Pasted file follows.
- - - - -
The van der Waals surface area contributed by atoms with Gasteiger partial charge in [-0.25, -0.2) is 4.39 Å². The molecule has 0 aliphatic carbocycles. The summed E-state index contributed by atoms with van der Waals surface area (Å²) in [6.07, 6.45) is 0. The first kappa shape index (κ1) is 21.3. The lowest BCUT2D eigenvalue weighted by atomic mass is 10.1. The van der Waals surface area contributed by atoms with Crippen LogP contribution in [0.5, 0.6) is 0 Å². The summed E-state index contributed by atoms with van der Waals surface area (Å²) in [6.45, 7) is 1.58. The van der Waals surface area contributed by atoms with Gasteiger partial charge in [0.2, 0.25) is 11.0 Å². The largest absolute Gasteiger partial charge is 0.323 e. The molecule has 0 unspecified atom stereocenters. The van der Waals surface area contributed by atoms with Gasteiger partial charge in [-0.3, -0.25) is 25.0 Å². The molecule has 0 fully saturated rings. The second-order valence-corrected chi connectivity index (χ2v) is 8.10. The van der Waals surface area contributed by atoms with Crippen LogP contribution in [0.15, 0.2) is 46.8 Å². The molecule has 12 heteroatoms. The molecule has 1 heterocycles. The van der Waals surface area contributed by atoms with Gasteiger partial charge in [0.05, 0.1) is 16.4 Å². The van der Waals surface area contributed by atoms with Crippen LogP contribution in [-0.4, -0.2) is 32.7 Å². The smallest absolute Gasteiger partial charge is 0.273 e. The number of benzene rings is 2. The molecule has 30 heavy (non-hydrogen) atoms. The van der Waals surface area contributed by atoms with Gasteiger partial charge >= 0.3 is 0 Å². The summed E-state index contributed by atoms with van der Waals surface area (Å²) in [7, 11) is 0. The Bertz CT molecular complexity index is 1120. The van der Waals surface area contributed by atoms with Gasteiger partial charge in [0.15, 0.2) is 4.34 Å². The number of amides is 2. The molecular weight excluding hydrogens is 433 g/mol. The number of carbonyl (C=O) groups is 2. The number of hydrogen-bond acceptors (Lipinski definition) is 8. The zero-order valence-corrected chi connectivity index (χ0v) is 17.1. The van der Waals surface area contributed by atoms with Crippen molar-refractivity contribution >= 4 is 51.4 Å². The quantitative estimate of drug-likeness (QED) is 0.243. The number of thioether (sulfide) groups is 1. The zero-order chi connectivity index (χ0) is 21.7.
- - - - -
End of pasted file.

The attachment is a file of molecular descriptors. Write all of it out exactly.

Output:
The van der Waals surface area contributed by atoms with Gasteiger partial charge in [-0.25, -0.2) is 4.39 Å². The molecule has 0 aliphatic carbocycles. The summed E-state index contributed by atoms with van der Waals surface area (Å²) in [6.07, 6.45) is 0. The first kappa shape index (κ1) is 21.3. The lowest BCUT2D eigenvalue weighted by atomic mass is 10.1. The van der Waals surface area contributed by atoms with Crippen LogP contribution in [0.5, 0.6) is 0 Å². The summed E-state index contributed by atoms with van der Waals surface area (Å²) in [6.45, 7) is 1.58. The van der Waals surface area contributed by atoms with Gasteiger partial charge in [0.2, 0.25) is 11.0 Å². The largest absolute Gasteiger partial charge is 0.323 e. The molecule has 0 unspecified atom stereocenters. The van der Waals surface area contributed by atoms with Gasteiger partial charge in [-0.3, -0.25) is 25.0 Å². The molecule has 0 fully saturated rings. The second-order valence-corrected chi connectivity index (χ2v) is 8.10. The van der Waals surface area contributed by atoms with Crippen LogP contribution in [0.15, 0.2) is 46.8 Å². The molecule has 12 heteroatoms. The molecule has 1 heterocycles. The van der Waals surface area contributed by atoms with Gasteiger partial charge in [0.05, 0.1) is 16.4 Å². The van der Waals surface area contributed by atoms with Crippen LogP contribution in [-0.4, -0.2) is 32.7 Å². The smallest absolute Gasteiger partial charge is 0.273 e. The number of benzene rings is 2. The molecule has 30 heavy (non-hydrogen) atoms. The van der Waals surface area contributed by atoms with Gasteiger partial charge >= 0.3 is 0 Å². The summed E-state index contributed by atoms with van der Waals surface area (Å²) in [7, 11) is 0. The Bertz CT molecular complexity index is 1120. The van der Waals surface area contributed by atoms with Gasteiger partial charge in [0.15, 0.2) is 4.34 Å². The number of amides is 2. The molecular weight excluding hydrogens is 433 g/mol. The number of carbonyl (C=O) groups is 2. The number of hydrogen-bond acceptors (Lipinski definition) is 8. The zero-order valence-corrected chi connectivity index (χ0v) is 17.1. The van der Waals surface area contributed by atoms with Crippen molar-refractivity contribution >= 4 is 51.4 Å². The quantitative estimate of drug-likeness (QED) is 0.243. The number of thioether (sulfide) groups is 1. The zero-order chi connectivity index (χ0) is 21.7.